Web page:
Republican LGBT group GOProud denies that it's shutting down, just 're-branding'

The Republican LGBT group GOProud denies that it is closing its doors for good, but is rather engaging in a "re-branding" effort to distance itself from past controversies. The Bilerico Project reported, however, that the denials are just a sop to anxious donors while the current directors of the group attempt to distance themselves from a PR "disaster."

On Sunday, Bilerico's Andy Markle wrote that when founders Chris Barron and Jimmy LaSalvia left GOProud, donors fled.

"Finding it difficult to continue without securing more funding, GOProud will be shutting down immediately," said Markle.

"The organization may rebrand and regroup later, but for now, the organization will no longer be functioning," he said. "Co-director Matthew Bechstein stated in an interview that the 'brand is broken' and a rebrand is necessary."

GOProud immediately denied the story, publishing a statement on its website and on Facebook that quoted Bechstein as saying, "The truth is, GOProud has had some preliminary discussions about rebranding. That is, changing our name. As with any organization -- when new challenges arise, we react with necessary adjustments.”

“There have been concerns among our members and investors, about whether or not we can continue to grow and be effective without severing ourselves from past controversies. Nonetheless, at this point nothing has been decided. We are still discussing all the possibilities, and would be months away from instituting any real changes," he said.

Bechstein admitted to spinning the truth to Bilerico's Bill Browning on Monday, saying he'd issued the comforting statements "so I wouldn't scare our members and thwart our fundraising efforts." He was only trying, he said, "to mitigate a disaster."

According to the Advocate, Bechstein is trying to have it both ways, claiming that GOProud will be the same organization, but will operate under a different name and with a modified agenda.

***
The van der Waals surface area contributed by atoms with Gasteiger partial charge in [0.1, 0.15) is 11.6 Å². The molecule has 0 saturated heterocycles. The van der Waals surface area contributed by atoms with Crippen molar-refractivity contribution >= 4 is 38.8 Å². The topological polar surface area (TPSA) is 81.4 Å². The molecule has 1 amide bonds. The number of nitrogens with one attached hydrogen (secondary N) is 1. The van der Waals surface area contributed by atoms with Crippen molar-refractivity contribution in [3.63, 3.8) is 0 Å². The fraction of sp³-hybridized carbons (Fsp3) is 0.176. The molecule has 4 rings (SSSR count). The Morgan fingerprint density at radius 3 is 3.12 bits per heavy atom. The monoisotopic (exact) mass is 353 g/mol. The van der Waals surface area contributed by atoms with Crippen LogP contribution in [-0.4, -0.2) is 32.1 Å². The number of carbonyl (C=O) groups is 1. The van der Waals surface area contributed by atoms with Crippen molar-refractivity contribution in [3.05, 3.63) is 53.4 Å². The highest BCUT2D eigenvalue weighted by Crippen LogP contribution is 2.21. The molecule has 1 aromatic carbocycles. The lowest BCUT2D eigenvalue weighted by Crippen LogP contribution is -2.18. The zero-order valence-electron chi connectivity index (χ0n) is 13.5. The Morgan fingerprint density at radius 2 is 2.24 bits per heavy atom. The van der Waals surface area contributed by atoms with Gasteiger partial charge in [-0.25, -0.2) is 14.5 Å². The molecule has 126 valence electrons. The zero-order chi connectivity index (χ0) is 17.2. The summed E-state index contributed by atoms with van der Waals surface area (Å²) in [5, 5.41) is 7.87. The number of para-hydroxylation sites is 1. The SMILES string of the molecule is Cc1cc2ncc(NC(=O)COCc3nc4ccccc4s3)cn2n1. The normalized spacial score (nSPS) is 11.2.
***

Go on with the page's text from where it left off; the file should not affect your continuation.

"The organization, founded in 2009, has seen its share of controversy, from outside criticism and within its own ranks," wrote the Advocate's Sunnivie Brydum. "Last year, GOProud founder Jimmy LaSalvia left the organization and the Republican Party, slamming GOP leaders in an interview with The Advocate's editorial director, Lucas Grindley."

However, as Bilerico noted, "While Bechstein claims that filing dissolution paperwork with the federal government would necessitate 'immediate subsequent reorganization,' this is not a requirement from the government. The group will simply be dissolved. Any new group formed would have to file independent paperwork as needed depending on how they reorganize."

The attempts to spin the group's dissolution as a sign of growth, Bechstein admitted to Bilerico, were a ruse. When news broke via Markle's article that group was shutting down, Bechstein "(p)anicked that the news had broken before all participants had been informed" and rushed to print a denial.

"Let me be clear, no matter what happens, our grassroots infrastructure and our daily activism will continue throughout any possible transition," Bechstein said to Bilerico on Monday. "We do not plan to stop working. What has made this organization strong in the past is the support and devotion of our membership, I don't expect that to waver in the future."

[image of Matthew Bechstein via]